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How Wearable Devices Aid Aging at Home

We are living in a new era of aging in place due to wearable technology devices that enable more freedom and help us remain as independent as possible for as long as possible. These devices can track fitness activity, provide reminders to take medications or be ready for appointments, monitor health conditions and prevent serious health crises like strokes and heart attacks, track sleep quality, get help if we fall or have a health crisis, and help us find places (or help others find us) through GPS tracking.

Wearable devices can provide peace of mind for us and our families, and even enhance communication when linked to a smartphone. And wearable devices have become increasingly stylish and mainstream; people of all ages are wearing activity trackers and smartwatches.

  • Apple, Samsung, Garmin, Fitbit, Adapt, Google, and others offer smartwatches that can perform a wide variety of tasks and app-based options. A spin-off industry offers a wide variety of colorful wristbands to use with mainstream devices.
  • Medical alert companies are now offering wearable devices that include a watch function. Some are part of a comprehensive system that includes smart home devices.
  • Some doctors are working with patients to use wearables to report health information back to the doctor’s office.

How to Choose the Right Wearable Device for You

  • Consider how you want to use the wearable device, including:
    • Emergency alert so you can push a button or verbally ask for help and reach a contact center that notifies your emergency contacts and/or calls 911 for you.
    • Automatic fall detection so you don’t have to proactively push a button to call for help.
    • Health monitoring, including blood pressure, blood sugar, oxygenation, heart rate (mobile EKG is now an option), sleep patterns, stress levels, calorie intake, and hydration.
    • Pain control assistance, including wearable transcutaneous electrical nerve stimulation (TENS) units.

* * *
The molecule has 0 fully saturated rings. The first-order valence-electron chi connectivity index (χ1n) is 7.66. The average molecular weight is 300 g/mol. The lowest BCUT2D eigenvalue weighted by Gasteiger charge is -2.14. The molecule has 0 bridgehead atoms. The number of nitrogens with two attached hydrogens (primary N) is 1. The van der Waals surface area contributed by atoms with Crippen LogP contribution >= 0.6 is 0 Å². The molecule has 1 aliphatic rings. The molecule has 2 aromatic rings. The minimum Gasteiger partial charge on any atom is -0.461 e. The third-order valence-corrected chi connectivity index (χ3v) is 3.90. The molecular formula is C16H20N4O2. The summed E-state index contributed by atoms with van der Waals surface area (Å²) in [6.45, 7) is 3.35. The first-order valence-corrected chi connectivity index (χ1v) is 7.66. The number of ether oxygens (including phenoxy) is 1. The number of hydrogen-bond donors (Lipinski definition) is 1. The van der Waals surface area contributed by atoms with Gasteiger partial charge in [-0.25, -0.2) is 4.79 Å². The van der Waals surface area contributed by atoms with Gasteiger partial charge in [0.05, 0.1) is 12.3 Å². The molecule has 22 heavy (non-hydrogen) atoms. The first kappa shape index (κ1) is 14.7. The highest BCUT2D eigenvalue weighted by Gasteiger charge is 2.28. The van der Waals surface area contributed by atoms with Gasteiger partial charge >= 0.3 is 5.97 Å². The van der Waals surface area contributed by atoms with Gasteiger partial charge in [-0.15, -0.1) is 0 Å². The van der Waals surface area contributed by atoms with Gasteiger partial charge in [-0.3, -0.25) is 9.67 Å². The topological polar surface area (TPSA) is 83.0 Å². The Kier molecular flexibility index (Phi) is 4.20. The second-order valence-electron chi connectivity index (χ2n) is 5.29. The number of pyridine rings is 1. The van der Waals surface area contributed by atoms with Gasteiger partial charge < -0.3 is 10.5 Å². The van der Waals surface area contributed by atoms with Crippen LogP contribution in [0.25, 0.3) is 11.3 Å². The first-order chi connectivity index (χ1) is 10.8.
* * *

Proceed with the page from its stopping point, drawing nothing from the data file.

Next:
• A daily check-in with an agent at a call center to ensure all is well with you.
    • Activity tracking, such as sitting, standing, walking, running, and other movement-oriented activities.
    • Daily routine tracking and alerts if there are changes that could indicate health concerns, such as when you go to and get out of bed, go to the bathroom, eat meals, etc.
    • Communication and socialization via linking to a smartphone or cellular capability in the device itself. This could include voice communication, text messaging, emails, or social media. (Staying connected is vital for healthy aging in place.)
    • Entertainment and cognitive stimulation through games, music, book recordings, and videos.
    • GPS location tracking so loved ones will know where you are, and/or you can get directions if you can’t find your destination or are lost.
    • Notifications to family members if you get lost or have unusual movement patterns or health changes.
  • Borrow a wearable device, if possible, to try it out and see if you like it. (Every state has a National Assistive Technology Act Technical Assistance and Training Center and most have device loaning programs.)
  • Keep your skills in mind, including speech, dexterity, and interest/ability to learn new skills.
  • Think about what you’re most likely to wear every day. Will a wristband device, a necklace/lanyard, or a pendant that can be pinned onto clothing work best for you? Other options are generally geared toward monitoring specific health conditions and include stick-on patches, smart gloves, smart socks, and other smart clothing items. There are even smart rings, earbuds/headsets, and glasses available.
  • Determine usability and security. Is the device easy to put on and use? Can it operate on voice commands as well as touch commands? How is it charged and for how long? Is it available in different colors and designs that you like? Is there easy-to-access technology support for the device (especially if talking with a live person is important to you rather than online support)? What type of security is built in to protect your identity and personal information?
  • Is there an app required for set-up and loading new functions? Can the app be accessed on the wearable device itself, or is a smartphone, tablet, or computer required?
  • Calculate costs. Consider the cost of the device as well as ongoing cellular service if needed. Is a contract required or can you cancel at any time? Are there discounts for older adults? Would your insurance help pay for the device (some Medicare Advantage plans offer discounts for medical alert devices.) Is it tax deductible as a medical expense?

For help finding the right wearables for you, enlist family members to help with researching the options; talk with your doctor, physical therapist, or occupational therapist; talk with friends about their experience with wearables; or contact your local assistive technology center, senior center, or technology-focused organization to ask about training opportunities and device demonstrations.

Amy Goyer is a caregiving expert and author of Juggling Life, Work, and Caregiving. A passionate champion for caregivers, she has also been one her entire adult life, caring for her grandparents, parents, sister, and others. Connect with Amy on FacebookTwitter, and LinkedIn.

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